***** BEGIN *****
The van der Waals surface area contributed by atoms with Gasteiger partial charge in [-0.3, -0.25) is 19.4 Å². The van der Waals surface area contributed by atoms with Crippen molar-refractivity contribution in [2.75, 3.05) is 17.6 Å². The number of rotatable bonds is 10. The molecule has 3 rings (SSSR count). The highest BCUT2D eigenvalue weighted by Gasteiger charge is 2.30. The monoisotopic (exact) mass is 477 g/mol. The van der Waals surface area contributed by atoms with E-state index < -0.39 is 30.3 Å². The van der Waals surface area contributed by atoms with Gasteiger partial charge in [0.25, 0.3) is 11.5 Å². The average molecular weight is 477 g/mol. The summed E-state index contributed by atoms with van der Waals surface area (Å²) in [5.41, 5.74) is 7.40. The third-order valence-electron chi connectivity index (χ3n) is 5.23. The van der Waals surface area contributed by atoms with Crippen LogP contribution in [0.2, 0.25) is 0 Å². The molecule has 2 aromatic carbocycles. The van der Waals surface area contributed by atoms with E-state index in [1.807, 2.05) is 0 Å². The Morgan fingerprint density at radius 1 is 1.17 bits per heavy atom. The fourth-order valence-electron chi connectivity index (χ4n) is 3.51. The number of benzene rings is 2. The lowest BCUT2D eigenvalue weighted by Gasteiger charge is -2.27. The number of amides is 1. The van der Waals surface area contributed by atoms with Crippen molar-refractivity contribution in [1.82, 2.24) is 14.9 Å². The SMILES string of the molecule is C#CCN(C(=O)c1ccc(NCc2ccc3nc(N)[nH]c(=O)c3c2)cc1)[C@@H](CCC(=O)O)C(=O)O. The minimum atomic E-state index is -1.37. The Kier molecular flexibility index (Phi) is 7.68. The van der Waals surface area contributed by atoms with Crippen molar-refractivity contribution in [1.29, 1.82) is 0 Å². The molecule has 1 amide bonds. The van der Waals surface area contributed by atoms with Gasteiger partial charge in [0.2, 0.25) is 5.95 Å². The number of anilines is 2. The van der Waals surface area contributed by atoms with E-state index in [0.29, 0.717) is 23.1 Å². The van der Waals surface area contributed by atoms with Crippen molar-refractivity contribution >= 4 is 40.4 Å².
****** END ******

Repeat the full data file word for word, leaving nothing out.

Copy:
The van der Waals surface area contributed by atoms with Gasteiger partial charge in [-0.3, -0.25) is 19.4 Å². The van der Waals surface area contributed by atoms with Crippen molar-refractivity contribution in [2.75, 3.05) is 17.6 Å². The number of rotatable bonds is 10. The molecule has 3 rings (SSSR count). The highest BCUT2D eigenvalue weighted by Gasteiger charge is 2.30. The monoisotopic (exact) mass is 477 g/mol. The van der Waals surface area contributed by atoms with E-state index < -0.39 is 30.3 Å². The van der Waals surface area contributed by atoms with Gasteiger partial charge in [0.25, 0.3) is 11.5 Å². The average molecular weight is 477 g/mol. The summed E-state index contributed by atoms with van der Waals surface area (Å²) in [5.41, 5.74) is 7.40. The third-order valence-electron chi connectivity index (χ3n) is 5.23. The van der Waals surface area contributed by atoms with Crippen LogP contribution in [0.2, 0.25) is 0 Å². The molecule has 2 aromatic carbocycles. The van der Waals surface area contributed by atoms with E-state index in [1.807, 2.05) is 0 Å². The Morgan fingerprint density at radius 1 is 1.17 bits per heavy atom. The fourth-order valence-electron chi connectivity index (χ4n) is 3.51. The number of benzene rings is 2. The lowest BCUT2D eigenvalue weighted by Gasteiger charge is -2.27. The number of amides is 1. The van der Waals surface area contributed by atoms with Crippen molar-refractivity contribution in [1.82, 2.24) is 14.9 Å². The SMILES string of the molecule is C#CCN(C(=O)c1ccc(NCc2ccc3nc(N)[nH]c(=O)c3c2)cc1)[C@@H](CCC(=O)O)C(=O)O. The minimum atomic E-state index is -1.37. The Kier molecular flexibility index (Phi) is 7.68. The van der Waals surface area contributed by atoms with Crippen molar-refractivity contribution in [1.29, 1.82) is 0 Å². The molecule has 1 amide bonds. The van der Waals surface area contributed by atoms with Gasteiger partial charge in [0.2, 0.25) is 5.95 Å². The number of anilines is 2. The van der Waals surface area contributed by atoms with E-state index in [0.29, 0.717) is 23.1 Å². The van der Waals surface area contributed by atoms with Crippen molar-refractivity contribution >= 4 is 40.4 Å².